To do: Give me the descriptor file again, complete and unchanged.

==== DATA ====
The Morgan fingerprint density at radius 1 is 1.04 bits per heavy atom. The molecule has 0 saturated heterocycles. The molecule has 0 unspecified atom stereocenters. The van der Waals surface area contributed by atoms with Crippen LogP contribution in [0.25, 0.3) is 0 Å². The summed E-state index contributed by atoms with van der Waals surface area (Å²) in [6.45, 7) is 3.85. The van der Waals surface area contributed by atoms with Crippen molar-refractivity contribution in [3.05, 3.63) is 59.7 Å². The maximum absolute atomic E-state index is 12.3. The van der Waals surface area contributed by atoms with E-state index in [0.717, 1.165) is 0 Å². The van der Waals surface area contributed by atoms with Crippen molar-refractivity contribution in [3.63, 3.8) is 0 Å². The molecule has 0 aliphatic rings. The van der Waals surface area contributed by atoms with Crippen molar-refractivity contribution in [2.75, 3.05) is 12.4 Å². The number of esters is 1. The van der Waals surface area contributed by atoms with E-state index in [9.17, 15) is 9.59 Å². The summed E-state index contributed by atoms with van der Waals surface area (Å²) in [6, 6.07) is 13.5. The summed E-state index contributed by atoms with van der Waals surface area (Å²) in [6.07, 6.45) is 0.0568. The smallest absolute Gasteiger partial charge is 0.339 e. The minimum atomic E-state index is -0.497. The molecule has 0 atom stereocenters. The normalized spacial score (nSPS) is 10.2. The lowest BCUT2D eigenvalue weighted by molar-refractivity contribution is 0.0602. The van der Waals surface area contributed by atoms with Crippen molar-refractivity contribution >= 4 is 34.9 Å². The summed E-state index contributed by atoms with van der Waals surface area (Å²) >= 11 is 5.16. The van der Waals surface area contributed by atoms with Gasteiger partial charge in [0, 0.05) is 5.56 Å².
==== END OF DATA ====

The Morgan fingerprint density at radius 1 is 1.04 bits per heavy atom. The molecule has 0 saturated heterocycles. The molecule has 0 unspecified atom stereocenters. The van der Waals surface area contributed by atoms with Crippen LogP contribution in [0.25, 0.3) is 0 Å². The summed E-state index contributed by atoms with van der Waals surface area (Å²) in [6.45, 7) is 3.85. The van der Waals surface area contributed by atoms with Crippen molar-refractivity contribution in [3.05, 3.63) is 59.7 Å². The maximum absolute atomic E-state index is 12.3. The van der Waals surface area contributed by atoms with E-state index in [0.717, 1.165) is 0 Å². The van der Waals surface area contributed by atoms with Crippen molar-refractivity contribution in [3.63, 3.8) is 0 Å². The molecule has 0 aliphatic rings. The van der Waals surface area contributed by atoms with Crippen molar-refractivity contribution in [2.75, 3.05) is 12.4 Å². The number of esters is 1. The van der Waals surface area contributed by atoms with E-state index in [9.17, 15) is 9.59 Å². The summed E-state index contributed by atoms with van der Waals surface area (Å²) in [6, 6.07) is 13.5. The summed E-state index contributed by atoms with van der Waals surface area (Å²) in [6.07, 6.45) is 0.0568. The smallest absolute Gasteiger partial charge is 0.339 e. The minimum atomic E-state index is -0.497. The molecule has 0 atom stereocenters. The normalized spacial score (nSPS) is 10.2. The lowest BCUT2D eigenvalue weighted by molar-refractivity contribution is 0.0602. The van der Waals surface area contributed by atoms with Crippen molar-refractivity contribution >= 4 is 34.9 Å². The summed E-state index contributed by atoms with van der Waals surface area (Å²) >= 11 is 5.16. The van der Waals surface area contributed by atoms with Gasteiger partial charge in [0, 0.05) is 5.56 Å².